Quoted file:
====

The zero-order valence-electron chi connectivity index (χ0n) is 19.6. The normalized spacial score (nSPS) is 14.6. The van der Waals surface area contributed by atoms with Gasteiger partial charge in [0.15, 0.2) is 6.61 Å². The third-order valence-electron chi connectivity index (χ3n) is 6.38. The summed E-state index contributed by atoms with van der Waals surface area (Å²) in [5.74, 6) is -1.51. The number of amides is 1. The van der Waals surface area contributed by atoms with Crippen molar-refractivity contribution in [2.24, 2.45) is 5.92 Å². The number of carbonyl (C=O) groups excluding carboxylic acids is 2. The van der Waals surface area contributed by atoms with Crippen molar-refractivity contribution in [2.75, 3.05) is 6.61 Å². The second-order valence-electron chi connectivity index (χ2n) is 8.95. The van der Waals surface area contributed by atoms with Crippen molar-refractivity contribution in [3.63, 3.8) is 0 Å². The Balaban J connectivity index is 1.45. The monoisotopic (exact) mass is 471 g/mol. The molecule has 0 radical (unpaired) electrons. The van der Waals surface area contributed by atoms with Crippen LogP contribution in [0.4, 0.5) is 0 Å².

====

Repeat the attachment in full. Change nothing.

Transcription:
The zero-order valence-electron chi connectivity index (χ0n) is 19.6. The normalized spacial score (nSPS) is 14.6. The van der Waals surface area contributed by atoms with Gasteiger partial charge in [0.15, 0.2) is 6.61 Å². The third-order valence-electron chi connectivity index (χ3n) is 6.38. The summed E-state index contributed by atoms with van der Waals surface area (Å²) in [5.74, 6) is -1.51. The number of amides is 1. The van der Waals surface area contributed by atoms with Crippen molar-refractivity contribution in [2.24, 2.45) is 5.92 Å². The number of carbonyl (C=O) groups excluding carboxylic acids is 2. The van der Waals surface area contributed by atoms with Crippen molar-refractivity contribution in [2.75, 3.05) is 6.61 Å². The second-order valence-electron chi connectivity index (χ2n) is 8.95. The van der Waals surface area contributed by atoms with Crippen molar-refractivity contribution in [3.63, 3.8) is 0 Å². The Balaban J connectivity index is 1.45. The monoisotopic (exact) mass is 471 g/mol. The molecule has 0 radical (unpaired) electrons. The van der Waals surface area contributed by atoms with Crippen LogP contribution in [0.4, 0.5) is 0 Å².